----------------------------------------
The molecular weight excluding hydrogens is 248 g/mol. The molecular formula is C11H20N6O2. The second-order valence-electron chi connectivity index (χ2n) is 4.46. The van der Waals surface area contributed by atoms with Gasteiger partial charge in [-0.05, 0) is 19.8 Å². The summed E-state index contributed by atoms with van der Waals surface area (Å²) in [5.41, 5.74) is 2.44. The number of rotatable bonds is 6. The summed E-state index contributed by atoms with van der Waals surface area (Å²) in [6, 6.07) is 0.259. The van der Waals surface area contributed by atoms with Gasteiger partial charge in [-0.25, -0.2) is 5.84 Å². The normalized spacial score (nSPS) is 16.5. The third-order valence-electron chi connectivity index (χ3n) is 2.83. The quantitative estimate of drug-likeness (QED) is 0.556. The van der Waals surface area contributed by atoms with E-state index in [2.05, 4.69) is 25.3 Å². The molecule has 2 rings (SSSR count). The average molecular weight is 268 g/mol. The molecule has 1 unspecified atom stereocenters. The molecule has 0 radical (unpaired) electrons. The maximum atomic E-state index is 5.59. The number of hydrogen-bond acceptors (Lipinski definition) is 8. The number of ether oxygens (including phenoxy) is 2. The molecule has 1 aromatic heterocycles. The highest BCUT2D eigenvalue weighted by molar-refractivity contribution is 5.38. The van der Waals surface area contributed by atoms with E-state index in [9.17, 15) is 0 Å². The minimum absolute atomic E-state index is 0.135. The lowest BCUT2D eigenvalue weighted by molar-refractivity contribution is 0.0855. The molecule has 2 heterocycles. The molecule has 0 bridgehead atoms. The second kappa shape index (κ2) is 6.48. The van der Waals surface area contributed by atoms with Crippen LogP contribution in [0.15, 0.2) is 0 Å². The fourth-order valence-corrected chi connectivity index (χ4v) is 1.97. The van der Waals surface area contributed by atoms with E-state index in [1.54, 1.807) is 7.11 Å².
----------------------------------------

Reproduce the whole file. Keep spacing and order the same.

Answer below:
The molecular weight excluding hydrogens is 248 g/mol. The molecular formula is C11H20N6O2. The second-order valence-electron chi connectivity index (χ2n) is 4.46. The van der Waals surface area contributed by atoms with Gasteiger partial charge in [-0.05, 0) is 19.8 Å². The summed E-state index contributed by atoms with van der Waals surface area (Å²) in [5.41, 5.74) is 2.44. The number of rotatable bonds is 6. The summed E-state index contributed by atoms with van der Waals surface area (Å²) in [6, 6.07) is 0.259. The van der Waals surface area contributed by atoms with Gasteiger partial charge in [-0.25, -0.2) is 5.84 Å². The normalized spacial score (nSPS) is 16.5. The third-order valence-electron chi connectivity index (χ3n) is 2.83. The quantitative estimate of drug-likeness (QED) is 0.556. The van der Waals surface area contributed by atoms with E-state index in [2.05, 4.69) is 25.3 Å². The molecule has 2 rings (SSSR count). The average molecular weight is 268 g/mol. The molecule has 1 unspecified atom stereocenters. The molecule has 0 radical (unpaired) electrons. The maximum atomic E-state index is 5.59. The number of hydrogen-bond acceptors (Lipinski definition) is 8. The number of ether oxygens (including phenoxy) is 2. The molecule has 1 aromatic heterocycles. The highest BCUT2D eigenvalue weighted by molar-refractivity contribution is 5.38. The van der Waals surface area contributed by atoms with E-state index in [9.17, 15) is 0 Å². The minimum absolute atomic E-state index is 0.135. The lowest BCUT2D eigenvalue weighted by molar-refractivity contribution is 0.0855. The molecule has 2 heterocycles. The molecule has 0 bridgehead atoms. The second kappa shape index (κ2) is 6.48. The van der Waals surface area contributed by atoms with Crippen LogP contribution in [0.15, 0.2) is 0 Å². The fourth-order valence-corrected chi connectivity index (χ4v) is 1.97. The van der Waals surface area contributed by atoms with E-state index in [1.54, 1.807) is 7.11 Å².